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The 10th Orphan Film Symposium: Digital Humanities and the (Film) Archive

By Dimitrios Latsis

For four packed days (and nights) from April 6th to 9th, close to 200 archivists, curators, scholars and artists gathered at the Library of Congress’ Packard Campus for Audio-Visual Conservation in Culpepper, VA for the tenth iteration of the Orphan Film Symposium. Participants representing institutions throughout North America and more than 16 countries convenedat the LoC’s state-of-the-art facilities (and in-house art deco-style theater), in what is surely a place of pilgrimage for any film lover amidst the rolling hills of North Virginia. Dedicated to screening, studying, preserving and disseminating a wide variety of non-theatrical, educational, industrial, commercial and otherwise “non-canonic” genres of moving image art and craft, Orphans has steadily become an institution that assembles an intersection of archival, theoretical and historical perspectives every two years, under the auspices of New York University’s program in Moving Image Archiving and Preservation whose graduate students curated (and blogged about) the eclectic program of speakers, screenings, performances and other events. The LoC’s Mike Mashon and NYU’s Dan Streible served as genial hosts and MCs/VJs for the occasion.

The 10th Orphan Film Symposium

What is particularly noteworthy about recent iterations of the symposium (the last one was held in the brand new premises of the EYE Film Institute in Amsterdam) is the increased visibility of Digital Humanities projects and approaches to film preservation, research and programming. The advent of Digital Humanities methodologies in the field of film studies – as testified by a forthcoming conference dedicated to this intersection – has provided a welcome departure from the DH status quo of primarily text-based projects that, however worthy, take advantage of only a fraction of the possibilities of digital technologies to analyze duration, visual patterns and cross-media relations. A quick overview of the program provides a representative state of the field in curatorial and research initiatives that utilize online platforms, digital preservation and other cutting-edge tools to bring often neglected but culturally important sights and sounds to the public’s attention.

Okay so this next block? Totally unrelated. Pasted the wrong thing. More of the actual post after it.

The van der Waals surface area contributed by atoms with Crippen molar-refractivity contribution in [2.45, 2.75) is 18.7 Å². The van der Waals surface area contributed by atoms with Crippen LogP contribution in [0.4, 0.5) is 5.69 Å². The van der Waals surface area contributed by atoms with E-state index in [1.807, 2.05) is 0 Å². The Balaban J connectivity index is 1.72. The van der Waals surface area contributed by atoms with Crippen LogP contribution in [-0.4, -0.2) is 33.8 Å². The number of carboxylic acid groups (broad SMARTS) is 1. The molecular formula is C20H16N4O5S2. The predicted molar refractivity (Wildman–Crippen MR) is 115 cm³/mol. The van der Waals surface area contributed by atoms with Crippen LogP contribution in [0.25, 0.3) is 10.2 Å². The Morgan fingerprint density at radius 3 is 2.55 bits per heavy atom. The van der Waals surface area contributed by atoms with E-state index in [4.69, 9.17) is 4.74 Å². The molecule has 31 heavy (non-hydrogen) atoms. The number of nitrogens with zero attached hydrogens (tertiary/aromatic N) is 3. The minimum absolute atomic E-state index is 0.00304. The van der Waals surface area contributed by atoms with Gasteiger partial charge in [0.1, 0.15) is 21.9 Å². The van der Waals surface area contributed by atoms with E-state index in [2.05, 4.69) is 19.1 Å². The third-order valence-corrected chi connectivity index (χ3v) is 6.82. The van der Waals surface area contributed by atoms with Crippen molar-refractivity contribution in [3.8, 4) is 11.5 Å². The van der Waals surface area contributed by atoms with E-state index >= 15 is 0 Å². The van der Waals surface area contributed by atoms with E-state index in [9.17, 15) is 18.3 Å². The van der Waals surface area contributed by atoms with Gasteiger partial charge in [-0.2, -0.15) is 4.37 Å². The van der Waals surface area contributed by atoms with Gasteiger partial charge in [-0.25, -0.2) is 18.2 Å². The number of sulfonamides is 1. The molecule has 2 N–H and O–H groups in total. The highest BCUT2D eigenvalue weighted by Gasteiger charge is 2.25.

The theme this year was the technological and artistic dimensions of film sound and several presentations considered issues of synchronization, highlighting the detective work it often takes to reunite archival film footage with its audio track. George Willeman (LoC) and Jerry Fabris (Thomas Edison Historical Park) provided a case-in-point with their digitization and re-synchronization of Edison Kinetophone cylinders and films, the earliest and best known of which is W.K.L Dickson’s Experimental Sound Film (1895). The introduction of synchronized sound in European film production and the variety of technologies deployed by different companies was the subject of contributions by Anke Mebold (Deutsches Filminstitut), independent scholar Stephen Bottomore, and Hilde D’haeyere (U College, Ghent). Using examples drawn from dance films, home movies and operetta film recordings, presenters discussed the challenges and opportunities afforded by digital synchronization techniques, especially when it involves collaboration across institutions and formats.

Edison screen capture

A different but no less logistically complicated effort by Robert Anen and Ina Archer (NYU) focused on performance snippets of noted British stage actors, recorded to showcase Fox Movietone’s sound-on-film process in 1928. University of South Carolina’s Moving Image Research Collection is working on digitizing Movietone News and their equally interesting outtakes. MIRC’s rich holdings were the point of departure for Evan Meaney’s and Amy Szczepanski’s “desktop documentary” Big_SleepTM (2015) which uses an encoding session and evocative voice-over to reflect on bit-rot, digital migration and obsolescence in “a video collage of saving and letting go.” Greg Wilbacher of MIRC drew attention to newsreel coverage of Charles Lindbergh’s transatlantic flight and the events around it, demonstrating how sound and outtakes can help shed light on historical events that everyone thinks they knew everything about.